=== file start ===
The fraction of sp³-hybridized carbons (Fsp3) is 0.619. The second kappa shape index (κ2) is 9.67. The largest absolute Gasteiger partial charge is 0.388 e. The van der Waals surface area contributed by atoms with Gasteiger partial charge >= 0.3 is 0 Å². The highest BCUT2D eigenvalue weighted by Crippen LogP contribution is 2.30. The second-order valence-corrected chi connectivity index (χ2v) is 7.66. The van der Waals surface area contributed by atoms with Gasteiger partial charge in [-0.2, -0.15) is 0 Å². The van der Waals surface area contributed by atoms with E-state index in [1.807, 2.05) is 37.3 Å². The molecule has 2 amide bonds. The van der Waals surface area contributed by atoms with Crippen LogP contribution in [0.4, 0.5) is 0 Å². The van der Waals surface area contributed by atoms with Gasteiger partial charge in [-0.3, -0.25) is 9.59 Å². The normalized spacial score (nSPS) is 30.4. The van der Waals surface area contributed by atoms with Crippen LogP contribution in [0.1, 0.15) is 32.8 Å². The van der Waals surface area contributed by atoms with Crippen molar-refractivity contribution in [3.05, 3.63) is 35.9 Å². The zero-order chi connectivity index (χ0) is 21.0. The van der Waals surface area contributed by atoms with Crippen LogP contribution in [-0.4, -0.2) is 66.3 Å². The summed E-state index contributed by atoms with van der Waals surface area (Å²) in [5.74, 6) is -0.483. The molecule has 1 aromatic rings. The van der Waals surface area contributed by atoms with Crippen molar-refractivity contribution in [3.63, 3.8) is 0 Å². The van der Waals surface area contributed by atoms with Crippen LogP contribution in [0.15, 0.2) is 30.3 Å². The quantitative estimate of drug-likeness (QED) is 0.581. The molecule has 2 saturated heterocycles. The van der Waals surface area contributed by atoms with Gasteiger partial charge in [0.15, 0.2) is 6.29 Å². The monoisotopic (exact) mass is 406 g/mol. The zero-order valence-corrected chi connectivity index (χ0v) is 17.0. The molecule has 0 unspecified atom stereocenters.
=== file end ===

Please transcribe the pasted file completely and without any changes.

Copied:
The fraction of sp³-hybridized carbons (Fsp3) is 0.619. The second kappa shape index (κ2) is 9.67. The largest absolute Gasteiger partial charge is 0.388 e. The van der Waals surface area contributed by atoms with Gasteiger partial charge >= 0.3 is 0 Å². The highest BCUT2D eigenvalue weighted by Crippen LogP contribution is 2.30. The second-order valence-corrected chi connectivity index (χ2v) is 7.66. The van der Waals surface area contributed by atoms with Gasteiger partial charge in [-0.2, -0.15) is 0 Å². The van der Waals surface area contributed by atoms with E-state index in [1.807, 2.05) is 37.3 Å². The molecule has 2 amide bonds. The van der Waals surface area contributed by atoms with Crippen LogP contribution in [0.4, 0.5) is 0 Å². The van der Waals surface area contributed by atoms with Gasteiger partial charge in [-0.3, -0.25) is 9.59 Å². The normalized spacial score (nSPS) is 30.4. The van der Waals surface area contributed by atoms with Crippen LogP contribution in [0.1, 0.15) is 32.8 Å². The van der Waals surface area contributed by atoms with Crippen molar-refractivity contribution in [3.05, 3.63) is 35.9 Å². The zero-order chi connectivity index (χ0) is 21.0. The van der Waals surface area contributed by atoms with Crippen LogP contribution in [-0.4, -0.2) is 66.3 Å². The summed E-state index contributed by atoms with van der Waals surface area (Å²) in [5.74, 6) is -0.483. The molecule has 1 aromatic rings. The van der Waals surface area contributed by atoms with Crippen molar-refractivity contribution in [3.63, 3.8) is 0 Å². The van der Waals surface area contributed by atoms with Crippen LogP contribution in [0.15, 0.2) is 30.3 Å². The quantitative estimate of drug-likeness (QED) is 0.581. The molecule has 2 saturated heterocycles. The van der Waals surface area contributed by atoms with Gasteiger partial charge in [0.15, 0.2) is 6.29 Å². The monoisotopic (exact) mass is 406 g/mol. The zero-order valence-corrected chi connectivity index (χ0v) is 17.0. The molecule has 0 unspecified atom stereocenters.